Home > 2010 Winter BTI420 > “User controls” that enable modularity and reuse

“User controls” that enable modularity and reuse

January 25, 2010 Leave a comment Go to comments

You will soon need to know how to create a modular component that can be coded once, and then easily placed on any web form. In ASP.NET, a "user control" is such a component.


Introduction to "user controls"

A user control is a modular component that can be placed on a web form. The user control consists of markup (ASPX) and code (C#).

Although it sounds similar to a web form, a user control cannot be executed on its own – it must be hosted on a web form.

A user control’s markup can include any XHTML element other than the html, head, body, and form "container" elements. A user control’s code is just another partial class.


Accessing user control members from the host page

If you want to reference the members of the user control, the recommended way is to create public fields or properties in the user control. Follow these steps:

Create suitable properties in the user control’s code file. For example:

    // Read-only property declaration
    // Enables it to be accessed from a host page
    public string SomeData
    { get { return "Hello, World!"; } }

On your web form, after you declare (drag-drop) a user control, notice its ID:

In design view, it is the value following the pound (#) sign, in this case, mySimpleUC1:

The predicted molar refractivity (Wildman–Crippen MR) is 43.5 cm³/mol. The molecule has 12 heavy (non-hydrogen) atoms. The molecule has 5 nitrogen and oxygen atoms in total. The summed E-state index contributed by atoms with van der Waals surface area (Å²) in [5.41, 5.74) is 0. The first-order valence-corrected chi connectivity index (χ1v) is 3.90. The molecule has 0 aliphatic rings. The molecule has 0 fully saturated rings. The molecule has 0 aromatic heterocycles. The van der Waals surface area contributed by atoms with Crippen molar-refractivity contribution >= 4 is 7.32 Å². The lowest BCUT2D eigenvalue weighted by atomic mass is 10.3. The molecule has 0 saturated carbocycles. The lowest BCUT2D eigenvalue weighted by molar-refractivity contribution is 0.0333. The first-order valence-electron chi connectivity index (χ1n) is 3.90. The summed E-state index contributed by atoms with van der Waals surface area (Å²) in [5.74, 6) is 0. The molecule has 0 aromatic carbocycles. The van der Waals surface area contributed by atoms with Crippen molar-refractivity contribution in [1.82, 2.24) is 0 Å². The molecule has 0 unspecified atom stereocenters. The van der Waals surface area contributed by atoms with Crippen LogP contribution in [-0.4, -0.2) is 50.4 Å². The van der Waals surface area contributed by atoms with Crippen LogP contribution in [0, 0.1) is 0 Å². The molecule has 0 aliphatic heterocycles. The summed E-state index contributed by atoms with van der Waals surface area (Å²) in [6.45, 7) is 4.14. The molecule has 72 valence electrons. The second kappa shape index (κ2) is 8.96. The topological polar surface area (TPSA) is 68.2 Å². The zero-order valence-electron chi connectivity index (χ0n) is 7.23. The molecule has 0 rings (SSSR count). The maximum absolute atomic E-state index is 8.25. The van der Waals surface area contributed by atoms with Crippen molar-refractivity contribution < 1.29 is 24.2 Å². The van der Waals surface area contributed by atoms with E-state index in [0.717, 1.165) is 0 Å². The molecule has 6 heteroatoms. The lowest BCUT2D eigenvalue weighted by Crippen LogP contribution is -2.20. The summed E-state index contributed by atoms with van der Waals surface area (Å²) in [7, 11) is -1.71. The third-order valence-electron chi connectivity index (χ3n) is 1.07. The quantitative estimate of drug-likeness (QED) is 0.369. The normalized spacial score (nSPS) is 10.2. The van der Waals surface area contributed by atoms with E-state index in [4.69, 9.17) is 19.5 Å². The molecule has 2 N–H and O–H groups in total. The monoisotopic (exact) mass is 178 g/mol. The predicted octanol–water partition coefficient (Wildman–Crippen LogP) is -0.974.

User control in design view

In source code view, it is found in the markup’s declaration:

    <uc1:mysimpleuc id="mySimpleUC1" runat="server" />

In your web form’s code, use the ID to refer to its members:

    lblResult.Text = mySimpleUC1.SomeData;


Accessing host page members from the user control

A user control is intended to be a modular component that can be placed on ANY web form. In addition, a user control shouldn’t really need or want to know anything about its host page.

Therefore, you really should not attempt to access host page members from a user control.

There are few exceptions to this guidance, but one of the exceptions is where you want to access a host page member that you know exists for sure. For example, the Page.Request.Url property (ToString() method) will get you the URL of the host page. Today’s user control example illustrates these ideas.


Referencing external resources (e.g. images) from a user control

Please note the following information from the ASP.NET User Controls Overview page:

Referencing External Resources
(web site paths)

When a user control runs, references to external resources such as images or anchors to other pages are resolved using the URL of the user control as the base URL.

For example, if the user control contains an Image control whose ImageUrl property is set to Images/Button1.gif, the URL of the image is added to the URL of the user control to resolve the complete path to the image.

If the user control references a resource that is not in a subfolder of the user control itself, you must provide a path that resolves to the correct folder at run time.


Categories: 2010 Winter BTI420
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